We decided to simply tell the journey of our protagonists from North America to the South American rainforest in order to build alliances. The film tackles complex issues in numerous regions in the Americas, issues most of the audience might be oblivious of. The film gives up the traditional documentary techniques of interviews and voice-overs; instead, the story is told through unfolding action and interactions amongst characters; while it was not easy to create, it was definitely rewarding. The documentary allows indigenous and impacted communities to speak in their own voices, unlike most social justice documentary films.
Directing a film on grassroots resistance doesn’t need to be patronizing as long as we build a storyline based on the emotional journey of “normal” people striving towards achieving personal goals. Our program had to leave most of the politics aside by unravelling a tale of inner strength and inspiring courage.
So we started with the tar sands, now the largest extractive industrial project in the world, and our priority was to support the Indigenous communities protecting the land and to see how the Northern and Southern global alliances could work together.
It was very important for us that this film would not just end up being an ‘activist’ piece of work. We also wanted to show how many of the Indigenous communities had no choice but to work in the extractive industries, and that many of their members were supportive of those industries because of the job opportunities they gave them, especially after losing their traditional lands. So we wanted to show their side of the story, as well as that of those who wanted to keep the oil in the ground.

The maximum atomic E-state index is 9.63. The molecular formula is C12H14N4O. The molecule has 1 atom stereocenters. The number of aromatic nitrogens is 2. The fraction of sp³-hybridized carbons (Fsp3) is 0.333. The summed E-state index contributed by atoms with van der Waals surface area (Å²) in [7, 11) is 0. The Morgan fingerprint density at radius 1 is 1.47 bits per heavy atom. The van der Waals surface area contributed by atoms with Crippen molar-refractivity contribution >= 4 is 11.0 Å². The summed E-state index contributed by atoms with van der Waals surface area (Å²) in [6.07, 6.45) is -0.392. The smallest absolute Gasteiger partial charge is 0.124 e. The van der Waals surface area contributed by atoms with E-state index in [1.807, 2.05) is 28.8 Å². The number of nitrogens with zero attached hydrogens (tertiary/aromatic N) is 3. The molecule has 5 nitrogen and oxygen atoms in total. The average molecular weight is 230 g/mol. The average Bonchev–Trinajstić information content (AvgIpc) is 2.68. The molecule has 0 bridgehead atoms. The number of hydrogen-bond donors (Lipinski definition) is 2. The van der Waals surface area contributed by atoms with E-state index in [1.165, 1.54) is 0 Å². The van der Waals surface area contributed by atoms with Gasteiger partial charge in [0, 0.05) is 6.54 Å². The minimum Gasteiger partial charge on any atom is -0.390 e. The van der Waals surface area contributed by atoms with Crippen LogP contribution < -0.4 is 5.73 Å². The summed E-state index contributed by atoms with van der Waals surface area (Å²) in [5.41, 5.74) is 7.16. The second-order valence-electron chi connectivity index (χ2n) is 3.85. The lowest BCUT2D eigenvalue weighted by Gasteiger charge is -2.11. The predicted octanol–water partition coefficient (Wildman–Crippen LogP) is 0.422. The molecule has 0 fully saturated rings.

LE: Tell us about your first experiences in Ecuador, in the rainforest...
CG: The spirit of the rainforest is something that white people going there do not easily understand. In the Climate and Environmental Justice movements it is usually said that people will not defend something they do not have a feeling for. Why would you actually defend something you don’t love, or of which you don’t have personal experience?
So we tried to immerse the protagonists and the audience in this magic, so they can bounce off it. In the Sarayaku-Kichwa culture, they have a philosophy called ‘kawsak sacha’ — ‘the living forest’ — meaning that the forest is not just a bunch of trees or animals or insects; it is more than that, it is the spirit of the forest that contributes to the balance of the natural world. When colonialism encroaches on the Amazon forest, the spirits will die and the whole balance of the planet would just collapse. So what is happening in the rainforest affects us all, and also our economic and political system.
LE: Why was Ecuador so important to the film?
CG: In Ecuador and close to the Colombian border, Chevron/Texaco spilled millions of gallons of oil, creating an environmental nightmare and producing terrible toxicity in the rivers, and yet, not that far away, there are still areas of pristine biodiversity. That is mind-blowing when you consider how close to that region natural habitats were totally destroyed. As we started to work there we heard that the government was planning to sell the land to Chinese industries, in a country like Ecuador which has been the first country to enshrine the Rights of Nature in its Constitution. That was a big contradiction, to put it mildly.